Necessity of life

water

Water is an essential element for life. Directly or indirectly, water affects all facets of life. Without it, there would be no vegetation on land, no oxygen for animals to breathe and the planet would look entirely different than it does today. Water is necessary keep people’s bodies and the environment healthy and should be valued and protected as the precious resource it is.

For a living cell, this tasteless, colorless, and odorless nutrient called water comprises more than 80% of its composition. Water enters and leaves the body generally in equal amounts, helping to maintain a delicate balance of fluid requirements necessary for optimal cell and organ functioning. Among its many duties are transporting nutrients and waste products; synthesizing and regulating molecules including proteins and glycogen; lubricating joints and the eyes; comprising secretions such as saliva; regulating and economizing body heat; maintaining blood volume; and acting as a solvent for minerals, vitamins, amino acids, and glucose (Whitney & Rolfes, 1999).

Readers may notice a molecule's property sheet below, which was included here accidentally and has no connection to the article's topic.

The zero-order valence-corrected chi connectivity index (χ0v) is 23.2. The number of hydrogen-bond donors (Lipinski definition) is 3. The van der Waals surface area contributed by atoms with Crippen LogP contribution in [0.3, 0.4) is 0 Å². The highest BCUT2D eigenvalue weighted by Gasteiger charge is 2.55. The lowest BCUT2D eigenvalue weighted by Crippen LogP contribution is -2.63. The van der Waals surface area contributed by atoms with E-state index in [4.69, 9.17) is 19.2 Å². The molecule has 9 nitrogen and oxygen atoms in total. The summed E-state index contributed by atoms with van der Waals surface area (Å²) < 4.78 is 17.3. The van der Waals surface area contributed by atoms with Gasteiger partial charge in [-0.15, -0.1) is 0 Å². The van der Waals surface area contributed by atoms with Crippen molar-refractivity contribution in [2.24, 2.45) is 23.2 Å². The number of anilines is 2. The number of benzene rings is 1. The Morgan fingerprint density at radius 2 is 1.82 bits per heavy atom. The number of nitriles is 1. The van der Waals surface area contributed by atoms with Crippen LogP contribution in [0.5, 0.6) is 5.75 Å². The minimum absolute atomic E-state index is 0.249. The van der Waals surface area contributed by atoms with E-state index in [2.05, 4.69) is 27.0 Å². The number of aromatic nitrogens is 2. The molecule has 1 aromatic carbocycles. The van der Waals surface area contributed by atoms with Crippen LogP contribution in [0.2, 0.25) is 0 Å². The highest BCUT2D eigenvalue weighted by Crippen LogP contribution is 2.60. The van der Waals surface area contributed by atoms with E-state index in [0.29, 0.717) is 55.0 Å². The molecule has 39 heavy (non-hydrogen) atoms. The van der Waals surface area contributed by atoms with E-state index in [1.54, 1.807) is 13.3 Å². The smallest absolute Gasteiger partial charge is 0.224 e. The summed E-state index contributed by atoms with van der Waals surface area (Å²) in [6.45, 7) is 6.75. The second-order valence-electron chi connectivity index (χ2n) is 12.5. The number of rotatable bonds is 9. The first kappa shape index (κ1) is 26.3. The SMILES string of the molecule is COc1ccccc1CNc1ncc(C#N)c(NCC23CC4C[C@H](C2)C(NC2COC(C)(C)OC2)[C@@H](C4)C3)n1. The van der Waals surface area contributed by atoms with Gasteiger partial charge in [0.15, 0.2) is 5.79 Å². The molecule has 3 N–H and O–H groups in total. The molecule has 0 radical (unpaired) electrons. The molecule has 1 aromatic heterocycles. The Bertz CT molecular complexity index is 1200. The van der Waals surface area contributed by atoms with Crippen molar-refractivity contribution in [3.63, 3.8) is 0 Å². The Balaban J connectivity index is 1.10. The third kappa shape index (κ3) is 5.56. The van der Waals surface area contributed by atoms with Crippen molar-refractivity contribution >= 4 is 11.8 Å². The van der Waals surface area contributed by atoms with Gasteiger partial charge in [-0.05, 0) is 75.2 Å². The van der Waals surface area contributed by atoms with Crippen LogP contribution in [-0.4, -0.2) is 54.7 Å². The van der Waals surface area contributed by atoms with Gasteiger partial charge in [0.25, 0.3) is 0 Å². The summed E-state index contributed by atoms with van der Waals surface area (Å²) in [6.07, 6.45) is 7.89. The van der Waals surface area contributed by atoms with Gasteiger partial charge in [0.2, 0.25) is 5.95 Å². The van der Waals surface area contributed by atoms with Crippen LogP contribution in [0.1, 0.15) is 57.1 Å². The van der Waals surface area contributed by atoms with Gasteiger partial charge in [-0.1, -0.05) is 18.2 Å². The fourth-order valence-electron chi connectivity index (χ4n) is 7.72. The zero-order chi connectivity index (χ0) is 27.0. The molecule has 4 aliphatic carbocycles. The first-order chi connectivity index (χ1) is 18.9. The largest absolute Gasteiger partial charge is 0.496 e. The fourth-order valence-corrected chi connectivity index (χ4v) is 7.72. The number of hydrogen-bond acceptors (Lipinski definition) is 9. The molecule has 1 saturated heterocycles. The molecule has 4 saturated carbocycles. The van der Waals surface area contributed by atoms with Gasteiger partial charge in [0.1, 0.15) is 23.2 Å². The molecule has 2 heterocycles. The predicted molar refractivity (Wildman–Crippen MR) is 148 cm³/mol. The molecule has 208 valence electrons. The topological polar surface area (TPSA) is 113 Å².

Water, or its lack (dehydration), can influence cognition. Mild levels of dehydration can produce disruptions in mood and cognitive functioning. This may be of special concern in the very young, very old, those in hot climates, and those engaging in vigorous exercise. Mild dehydration produces alterations in a number of important aspects of cognitive function such as concentration, alertness and short-term memory in children (10–12 y), young adults (18–25y) and in the oldest adults, 50–82y.

While vital to humanity, water has a strong social content. It is highly charged with symbolism and is one of the essentials of life. Among the important social characters of water is its role in human nourishment, health and sanitation as well as peace and conflict avoidance.

Right throughout human history water has been looked on as something intertwined with humankind. Human beings live alongside water and are nourished by water. It is a source of beauty, wonder and relaxation and refreshment. Our very contact with nature has a deep restorative power. It is no accident that people chose places associated with water for the holidays, in order to renew and regenerate themselves. Water has an aesthetic value.

Maryam Riaz
Clinical Psychologist
Willing Ways, Islamabad

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